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Hoffmann, R. A wiki for the life sciences where authorship matters. Nature Genetics (2008)

A point mutation in Escherichia coli DNA helicase II renders the enzyme nonfunctional in two DNA repair pathways. Evidence for initiation of unwinding from a nick in vivo.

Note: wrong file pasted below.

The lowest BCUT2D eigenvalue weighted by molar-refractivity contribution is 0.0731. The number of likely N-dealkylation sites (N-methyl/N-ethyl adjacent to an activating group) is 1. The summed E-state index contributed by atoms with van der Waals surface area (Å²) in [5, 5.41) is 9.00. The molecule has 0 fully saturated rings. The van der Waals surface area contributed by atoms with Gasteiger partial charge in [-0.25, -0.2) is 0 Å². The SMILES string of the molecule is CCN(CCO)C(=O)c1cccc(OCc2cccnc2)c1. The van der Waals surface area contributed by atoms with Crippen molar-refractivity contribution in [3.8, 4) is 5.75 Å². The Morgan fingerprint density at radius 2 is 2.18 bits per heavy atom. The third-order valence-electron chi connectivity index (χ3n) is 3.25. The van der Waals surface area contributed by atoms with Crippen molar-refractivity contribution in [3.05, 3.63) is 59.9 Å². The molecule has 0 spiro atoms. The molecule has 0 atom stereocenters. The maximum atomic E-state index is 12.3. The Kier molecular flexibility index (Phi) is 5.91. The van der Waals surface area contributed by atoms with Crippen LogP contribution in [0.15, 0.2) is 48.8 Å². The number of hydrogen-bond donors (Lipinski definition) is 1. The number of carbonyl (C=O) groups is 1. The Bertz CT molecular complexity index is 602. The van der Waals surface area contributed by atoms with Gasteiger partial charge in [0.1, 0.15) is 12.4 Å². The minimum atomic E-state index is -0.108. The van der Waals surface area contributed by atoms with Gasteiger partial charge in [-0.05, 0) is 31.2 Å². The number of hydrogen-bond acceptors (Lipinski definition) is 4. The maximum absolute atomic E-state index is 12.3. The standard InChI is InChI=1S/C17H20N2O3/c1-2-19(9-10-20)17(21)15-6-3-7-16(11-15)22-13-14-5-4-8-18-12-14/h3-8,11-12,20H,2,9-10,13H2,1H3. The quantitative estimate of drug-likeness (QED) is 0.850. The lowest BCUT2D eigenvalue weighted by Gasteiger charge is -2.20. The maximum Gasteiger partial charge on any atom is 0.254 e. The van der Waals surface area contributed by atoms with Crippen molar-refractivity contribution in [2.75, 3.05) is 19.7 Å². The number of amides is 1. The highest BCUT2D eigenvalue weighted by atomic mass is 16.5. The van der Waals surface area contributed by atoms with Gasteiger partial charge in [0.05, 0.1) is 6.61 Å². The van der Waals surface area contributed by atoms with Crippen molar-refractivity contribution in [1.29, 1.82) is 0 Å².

Biosynthetic errors and DNA damage introduce mismatches and lesions in DNA that can lead to mutations. These abnormalities are susceptible to correction by a number of DNA repair mechanisms, each of which requires a distinct set of proteins. Escherichia coli DNA helicase II has been demonstrated to function in two DNA repair pathways, methyl-directed mismatch repair and UvrABC-mediated nucleotide excision repair. To define further the role of UvrD in DNA repair a site-specific mutant was characterized. The mutation, uvrDQ251E, resides within helicase motif III, a conserved segment of amino acid homology found in a superfamily of prokaryotic and eukaryotic DNA helicases. The UvrD-Q251E protein failed to complement the mutator and ultraviolet light-sensitive phenotypes of a uvrD deletion strain indicating that the mutant protein is inactive in both mismatch repair and excision repair. Biochemical characterization revealed a significant defect in the ability of the mutant enzyme to initiate unwinding at a nick. The elongation phase of the unwinding reaction was nearly normal. Together, the biochemical and genetic data provide evidence that UvrD-Q251E is dysfunctional because the mutant protein fails to initiate unwinding at the nick(s) used to initiate excision and subsequent repair synthesis. These results provide direct evidence to support the notion that helicase II initiates unwinding from a nick in vivo in mismatch repair and excision repair.[1]


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